The Geology of the PCT
C2 Cottonwood trailhead to Whitewater Canyon
Fig. 1. A Google Earth view of the area of stops 1 to 6 on the first few miles of the PCT beyond the Cottonwood trailhead; see text. Click on the picture to get a larger version without the labels.
The geology of this area is intriguing with active faults juxtaposing different rock types, and creating other interesting geomorphological features. Narratives are given at the following stops , which are shown on this map, with their GPS locations given in Table 1, from a 14 January 2015 field survey by RT Hawke.
Table 1. Locations of the Geology Stops (WGS84, decimal degrees)
Stop # Latitude Longitude Elevation (feet) 1 33.94692 -116.69243 1842 2 33.94802 -116.69075 1865 3 33.9487 -116.68902 1891 4 33.94976 -116.68236 2010 5 33.94992 -116.67054 2216 6 33.95073 -116.66699 2308 7 33.97063 -116.67357 3208 8 33.97468 -116.67404 2984
- At this waypoint, you are standing on the Cottonwood alluvial fan (see Fig. 1), composed of rocks transported from Cottonwood Canyon and Gold Canyon. This alluvial fan is young geologically and probably eroded through the uplifted alluvial fan found on both sides of it. The small Cottonwood Creek is now dry most of the year; therefore, this alluvial fan was created in a much wetter time. Looking south across to the San Jacinto Mountains, the large Snow Creek alluvial fan is quite dramatic.
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Fig. 2. The author at stop #3. See text. Click on the picture to get a larger version.
- This is the beginning of the linear valley of Gold Canyon (Figs. 1 and 2). Different rock types on opposite sides of the canyon and the shattered diorite bedrock on the north side of the canyon (Fig. 3) are all evidence of a fault; and what a fault it is! The PCT now follows the south fork of the San Andreas Fault. It is unusual direction for the fault, which, here, runs nearly east/west directionally. Typically, the San Andreas Fault system runs northwest/southeast. The plutonic clasts (rock fragments) in the uplifted alluvium on the south side of the canyon do not match the diorite bedrock on the north side canyon. The uplifted alluvium was therefore displaced from some other granitic source southeast of here, possibly from Whitewater canyon, Joshua tree National Park or maybe even further southeast. Besides the right-lateral displacement of this alluvium, there has also been vertical uplift with thrusting to the north. This same uplifted alluvium unit is also found just east of Whitewater Canyon and also continues west from here for a few miles.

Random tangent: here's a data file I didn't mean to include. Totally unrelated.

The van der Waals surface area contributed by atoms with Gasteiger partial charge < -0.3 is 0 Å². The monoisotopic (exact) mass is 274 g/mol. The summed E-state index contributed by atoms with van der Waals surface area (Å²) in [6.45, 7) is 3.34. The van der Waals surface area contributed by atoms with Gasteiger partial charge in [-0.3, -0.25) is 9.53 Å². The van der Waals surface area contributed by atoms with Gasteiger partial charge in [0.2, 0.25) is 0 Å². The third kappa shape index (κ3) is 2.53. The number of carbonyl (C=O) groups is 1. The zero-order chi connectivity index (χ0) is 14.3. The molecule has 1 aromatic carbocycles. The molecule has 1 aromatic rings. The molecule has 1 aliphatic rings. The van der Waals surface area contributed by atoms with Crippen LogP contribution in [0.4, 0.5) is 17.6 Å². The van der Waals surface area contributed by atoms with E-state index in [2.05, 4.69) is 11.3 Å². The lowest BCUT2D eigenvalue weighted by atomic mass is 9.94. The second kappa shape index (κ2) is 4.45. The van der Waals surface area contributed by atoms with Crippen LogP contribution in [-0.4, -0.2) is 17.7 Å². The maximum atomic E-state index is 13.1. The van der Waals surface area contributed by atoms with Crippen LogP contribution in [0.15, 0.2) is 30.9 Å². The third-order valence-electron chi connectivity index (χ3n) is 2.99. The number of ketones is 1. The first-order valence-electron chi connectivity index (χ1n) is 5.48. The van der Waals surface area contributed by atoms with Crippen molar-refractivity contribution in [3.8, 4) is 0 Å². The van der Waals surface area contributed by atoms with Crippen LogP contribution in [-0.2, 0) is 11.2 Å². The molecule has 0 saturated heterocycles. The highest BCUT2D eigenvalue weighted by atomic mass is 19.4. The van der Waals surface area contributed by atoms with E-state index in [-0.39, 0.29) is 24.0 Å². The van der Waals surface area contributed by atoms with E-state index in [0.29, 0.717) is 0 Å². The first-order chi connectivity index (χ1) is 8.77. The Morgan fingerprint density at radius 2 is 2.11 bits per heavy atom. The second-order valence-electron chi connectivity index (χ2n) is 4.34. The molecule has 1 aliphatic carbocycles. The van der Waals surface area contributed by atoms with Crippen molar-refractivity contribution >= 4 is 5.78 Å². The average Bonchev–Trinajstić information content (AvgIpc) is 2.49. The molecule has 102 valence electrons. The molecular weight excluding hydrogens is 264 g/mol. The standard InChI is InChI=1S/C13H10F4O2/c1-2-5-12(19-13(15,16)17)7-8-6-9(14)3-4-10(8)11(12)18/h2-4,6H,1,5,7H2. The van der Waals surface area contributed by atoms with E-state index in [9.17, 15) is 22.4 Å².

Fig. 3. The shattered diorite just north of stop #3. See text. Click on the picture to get a larger version.
- The uplifted alluvium on the south side reveals its clast size from sand to rounded boulders 3-4 feet across, with some clasts the size of cars. The roundedness of the boulders gives evidence that they were transported some distance. The river that transported these boulders would be the size of a major river of the Sierra’s, or at least something of that magnitude in a flash flood. Bedding in the alluvium doesn’t appear to be evident, so maybe they are flash flood deposits. The rocks found in the alluvium are rich in quartz and feldspar from a granitic source. Looking to the north, a thicket of mesquite also gives evidence of the fault. The ground up rock, called gouge, is clay-like and impedes ground water flow and forces the water toward the surface.